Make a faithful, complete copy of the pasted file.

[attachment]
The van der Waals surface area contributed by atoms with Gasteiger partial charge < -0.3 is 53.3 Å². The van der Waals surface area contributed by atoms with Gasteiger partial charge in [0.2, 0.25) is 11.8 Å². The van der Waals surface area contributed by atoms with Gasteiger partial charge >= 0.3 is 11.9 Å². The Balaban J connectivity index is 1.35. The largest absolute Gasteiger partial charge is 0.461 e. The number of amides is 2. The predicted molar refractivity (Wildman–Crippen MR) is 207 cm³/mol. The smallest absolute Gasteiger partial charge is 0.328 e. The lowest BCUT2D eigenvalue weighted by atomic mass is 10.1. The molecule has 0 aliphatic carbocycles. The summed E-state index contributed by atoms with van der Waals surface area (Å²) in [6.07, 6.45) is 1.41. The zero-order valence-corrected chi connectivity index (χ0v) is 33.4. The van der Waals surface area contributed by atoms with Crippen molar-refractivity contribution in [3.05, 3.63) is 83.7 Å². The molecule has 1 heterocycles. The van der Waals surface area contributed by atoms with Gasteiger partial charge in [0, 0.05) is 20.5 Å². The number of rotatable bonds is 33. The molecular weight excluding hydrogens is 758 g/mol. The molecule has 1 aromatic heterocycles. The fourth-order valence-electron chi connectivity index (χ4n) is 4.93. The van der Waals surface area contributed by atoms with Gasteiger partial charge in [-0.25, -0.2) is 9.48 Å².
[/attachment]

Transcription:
The van der Waals surface area contributed by atoms with Gasteiger partial charge < -0.3 is 53.3 Å². The van der Waals surface area contributed by atoms with Gasteiger partial charge in [0.2, 0.25) is 11.8 Å². The van der Waals surface area contributed by atoms with Gasteiger partial charge >= 0.3 is 11.9 Å². The Balaban J connectivity index is 1.35. The largest absolute Gasteiger partial charge is 0.461 e. The number of amides is 2. The predicted molar refractivity (Wildman–Crippen MR) is 207 cm³/mol. The smallest absolute Gasteiger partial charge is 0.328 e. The lowest BCUT2D eigenvalue weighted by atomic mass is 10.1. The molecule has 0 aliphatic carbocycles. The summed E-state index contributed by atoms with van der Waals surface area (Å²) in [6.07, 6.45) is 1.41. The zero-order valence-corrected chi connectivity index (χ0v) is 33.4. The van der Waals surface area contributed by atoms with Crippen molar-refractivity contribution in [3.05, 3.63) is 83.7 Å². The molecule has 1 heterocycles. The van der Waals surface area contributed by atoms with Gasteiger partial charge in [0, 0.05) is 20.5 Å². The number of rotatable bonds is 33. The molecular weight excluding hydrogens is 758 g/mol. The molecule has 1 aromatic heterocycles. The fourth-order valence-electron chi connectivity index (χ4n) is 4.93. The van der Waals surface area contributed by atoms with Gasteiger partial charge in [-0.25, -0.2) is 9.48 Å².